DAC 7: Implications of new obligations for digital platform operators
As we have already informed you, starting next year, the upcoming legislation will impose a new reporting obligation on the operators of digital platforms; they will be required to disclose information to the tax authorities regarding the platform users (sellers) and their income, which the platforms have mediated or facilitated. The draft law, which implements the EU Directive on Administrative Cooperation in the Field of Taxation (DAC 7), aims, among other things, to obtain information on users (sellers) of digital platforms and their income for taxation purposes. In this article, we will get you acquainted with the impact of the new rules on users (sellers) of digital platforms and the risks for digital platforms arising from possible non-compliance with the new obligations.
What information will the tax administrator obtain?
Based on the draft law, the Financial Administration of the Czech Republic will automatically obtain information about users (sellers) of digital platforms that provide or lease real estate, means of transport, personal services or sell goods. The information thus obtained will be evaluated by the Specialised Tax Office and forwarded to specific tax administrators for a possible investigation. In addition, the tax administrations of EU Member States will automatically exchange the information obtained, so the tax administrator will eventually have information on users (sellers) of both domestic and foreign digital platforms. The scope of the information to be reported will cover not only the sellers, but also the real estate (or parts thereof) provided. In addition to the identification data of the seller or the real estate, the platform will report the details of the sellers’ bank accounts and the amount of income paid and other details.
What will the tax administrator do with the information?
The reporting obligation of digital platform operators and the automatic international exchange of information will enable the tax administrator to identify taxpayers who have not declared their income earned through digital platforms in their tax returns at all or those who have done so in an incorrect amount, already in the inquiry stage. It can be expected that the result of the tax administrator’s inquiry stage will be a request to file a tax return or an additional tax return, or, in some cases, a tax audit, a subsequent additional assessment of income tax, and possibly penalties.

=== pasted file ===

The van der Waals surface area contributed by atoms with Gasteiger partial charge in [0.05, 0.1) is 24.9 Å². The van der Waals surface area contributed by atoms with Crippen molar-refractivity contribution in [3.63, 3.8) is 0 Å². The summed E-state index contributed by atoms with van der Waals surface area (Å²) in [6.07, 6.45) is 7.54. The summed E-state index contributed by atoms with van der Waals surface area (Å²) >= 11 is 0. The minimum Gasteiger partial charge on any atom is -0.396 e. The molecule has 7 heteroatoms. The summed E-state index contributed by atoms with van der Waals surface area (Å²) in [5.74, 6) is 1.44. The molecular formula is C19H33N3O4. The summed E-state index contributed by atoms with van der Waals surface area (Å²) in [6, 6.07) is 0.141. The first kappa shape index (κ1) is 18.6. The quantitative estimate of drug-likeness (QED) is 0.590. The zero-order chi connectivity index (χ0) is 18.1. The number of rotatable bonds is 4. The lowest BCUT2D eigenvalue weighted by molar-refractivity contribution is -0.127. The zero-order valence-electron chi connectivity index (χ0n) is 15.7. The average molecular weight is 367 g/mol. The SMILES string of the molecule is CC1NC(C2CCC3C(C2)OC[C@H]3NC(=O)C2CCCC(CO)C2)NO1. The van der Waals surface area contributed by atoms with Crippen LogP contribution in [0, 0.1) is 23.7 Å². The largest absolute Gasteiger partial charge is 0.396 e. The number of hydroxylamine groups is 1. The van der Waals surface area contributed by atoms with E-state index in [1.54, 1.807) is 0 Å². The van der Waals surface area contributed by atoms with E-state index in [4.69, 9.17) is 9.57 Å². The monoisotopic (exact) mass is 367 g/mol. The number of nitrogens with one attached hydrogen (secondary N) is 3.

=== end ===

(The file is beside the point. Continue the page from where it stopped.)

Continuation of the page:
Other obligations of the digital platform operator
The primary obligation of the digital platform operator – consisting in the annual electronic reporting on the users (sellers) of digital platforms – is accompanied by other obligations; the failure to comply with these may be fined by the tax administrator up to CZK 1.5 million. These obligations must therefore be reflected in the contractual terms and conditions concluded by platforms with their users (sellers).
The platform operator has an obligation to verify whether the activities reported are facilitated through the platform they operate. To this end, Annex 4 of the draft law sets out due diligence procedures for digital platform operators, which relate to, for example, verifying the information collected or ascertaining the tax residence of the seller. Furthermore, the platform operator is obliged to obtain, for the reporting period, information about the reported seller and the real estate provided, as specified in Annex 4 of the draft law.
The user (seller) is then required to provide the platform operator with the necessary cooperation in the investigation and verification phases. If the seller fails to provide the necessary cooperation at the request of the platform operator, even after a second reminder, the platform operator will close the seller’s account on the platform and prevent the seller from re-registering or will not pay the seller any consideration.
The platform operator is also required to inform the reported seller, who is an individual, that data about them will be collected and transmitted. Finally, for 10 years from the end of the reporting period, the platform operator is responsible for retaining the documents related to the verification and investigation, the information obligation and the termination of the notification obligation.
Digital platforms outside the EU
The new rules will also apply to non-EU digital platforms providing cross-border services within the EU, which will be required to register in at least one EU Member State. Platforms that fail to register will be placed on a public list of non-cooperating platforms. The draft law will allow the Specialised Tax Authority to issue a general measure prohibiting all operators of the platform on the list of uncooperative platforms from providing sellers with access to even the part of the platform that allows sellers to connect with users. In the second step, the Specialised Tax Authority may issue a general measure prohibiting all sellers from using the platform listed on the list of non-cooperative platforms, or part thereof, to connect with users. Violations of the general measure may be sanctioned with a fine of up to CZK 50 thousand in the case of an individual (seller), or a fine of up to CZK 500 thousand in the case of a sole trader and a legal entity (seller).